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A gunman, identified as 29-year-old Omar Mateen, killed 49 people and injured 53 at Pulse, a popular gay nightclub in Orlando, Florida on Sunday, June 12. Mateen, too, was killed after police broke into the building, where he was holding 30 more people hostage for several hours, and shot him. The night is known as the deadliest shooting in modern U.S. history.

Why The Words We Use After a Tragedy Matter

Was the Orlando attack an act of terror or a hate crime? Perhaps it was both.
Was the Orlando attack an act of terror or a hate crime? Perhaps it was both.

From Texas Standard:

After yesterday's broadcast, which concluded with a roundup of reaction to the Orlando shooting from Texans on social media, Texas Standard received a comment from a listener who noted what he considered to be a conspicuous absence of something in the conversation – the mention of words like "ISIS" and "terrorism."

This comment plays into something bigger: how we choose what words to use when speaking about an unspeakable tragedy. What's the significance of the rhetoric surrounding events like the Orlando massacre?

Jennifer Wingard, professor of rhetoric at the University of Houston, says that the words we use have shifted significantly since 9/11, when terrorism became tied to radical Islamism in the nation's consciousness.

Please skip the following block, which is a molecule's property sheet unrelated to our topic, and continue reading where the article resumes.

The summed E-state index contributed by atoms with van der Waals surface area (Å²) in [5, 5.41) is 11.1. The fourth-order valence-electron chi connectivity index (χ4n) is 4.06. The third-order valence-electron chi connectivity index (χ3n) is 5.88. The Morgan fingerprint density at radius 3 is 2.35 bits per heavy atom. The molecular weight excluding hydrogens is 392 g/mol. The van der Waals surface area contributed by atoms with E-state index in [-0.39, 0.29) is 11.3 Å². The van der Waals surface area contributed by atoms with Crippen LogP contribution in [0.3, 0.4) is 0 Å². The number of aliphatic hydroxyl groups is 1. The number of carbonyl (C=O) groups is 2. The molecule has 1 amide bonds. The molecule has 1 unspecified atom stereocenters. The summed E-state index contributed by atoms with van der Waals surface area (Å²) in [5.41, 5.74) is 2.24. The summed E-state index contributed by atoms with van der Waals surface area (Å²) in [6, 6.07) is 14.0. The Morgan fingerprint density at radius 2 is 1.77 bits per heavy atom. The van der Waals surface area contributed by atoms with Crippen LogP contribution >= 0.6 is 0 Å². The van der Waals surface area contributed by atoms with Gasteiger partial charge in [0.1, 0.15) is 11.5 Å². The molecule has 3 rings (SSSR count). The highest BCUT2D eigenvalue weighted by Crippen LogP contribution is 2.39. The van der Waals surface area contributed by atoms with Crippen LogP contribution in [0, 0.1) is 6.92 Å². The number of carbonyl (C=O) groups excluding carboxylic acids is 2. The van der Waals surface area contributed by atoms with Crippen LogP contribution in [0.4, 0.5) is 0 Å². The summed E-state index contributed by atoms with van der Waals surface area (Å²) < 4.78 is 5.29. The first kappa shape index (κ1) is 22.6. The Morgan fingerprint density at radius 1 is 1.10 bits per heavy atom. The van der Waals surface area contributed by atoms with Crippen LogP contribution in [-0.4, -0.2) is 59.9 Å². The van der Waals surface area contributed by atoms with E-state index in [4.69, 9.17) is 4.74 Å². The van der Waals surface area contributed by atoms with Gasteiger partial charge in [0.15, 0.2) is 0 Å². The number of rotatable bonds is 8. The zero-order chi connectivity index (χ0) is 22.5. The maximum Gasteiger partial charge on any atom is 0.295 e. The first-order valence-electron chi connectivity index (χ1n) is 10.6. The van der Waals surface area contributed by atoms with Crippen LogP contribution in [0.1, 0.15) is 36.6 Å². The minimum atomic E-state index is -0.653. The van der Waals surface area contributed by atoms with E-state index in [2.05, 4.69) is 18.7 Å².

"That is when terrorism became the lingua franca for a way our country began to live," Wingard says. "From the speeches, from development of the Patriot Act, the way we had to 'If you see something, say something' – all of those kinds of local and national works became the way we began to police ourselves."

Following the shooting, two different discourses emerged, Wingard says. On the Democratic side, the discussion turned to gun control, while conservatives focused on jihadism and terrorism. But something else has been missing from the discussion.

"What has kind of fallen is the middle is the fact that this happened on National Pride Weekend to a particular class of individuals, the LGBTQ community, who have been under political attack both with all these bathroom laws," she says, "as well as other laws in North Carolina and Alabama recently."

But a danger of talking about a tragedy in these highly politicized terms is that parts of the complex situation get overlooked. Wingard says that when both the victims and the perpetrators carry multiple identities, it leads to looking at the situation as "hierarchy of oppression" – comparing who is more victimized and oppressed – which takes away from meaningful conversation.

"It really separates any kind of coalition building that can happen between people who want to find protection and allies or to create change," she says. "It becomes a way to individualize the argument and place it on a particular individual or a particular individual's beliefs, and then their group affiliation, instead of looking at a more systemic conversation that could happen."

This segment was produced with the help of Texas Standard intern Alex Daily.

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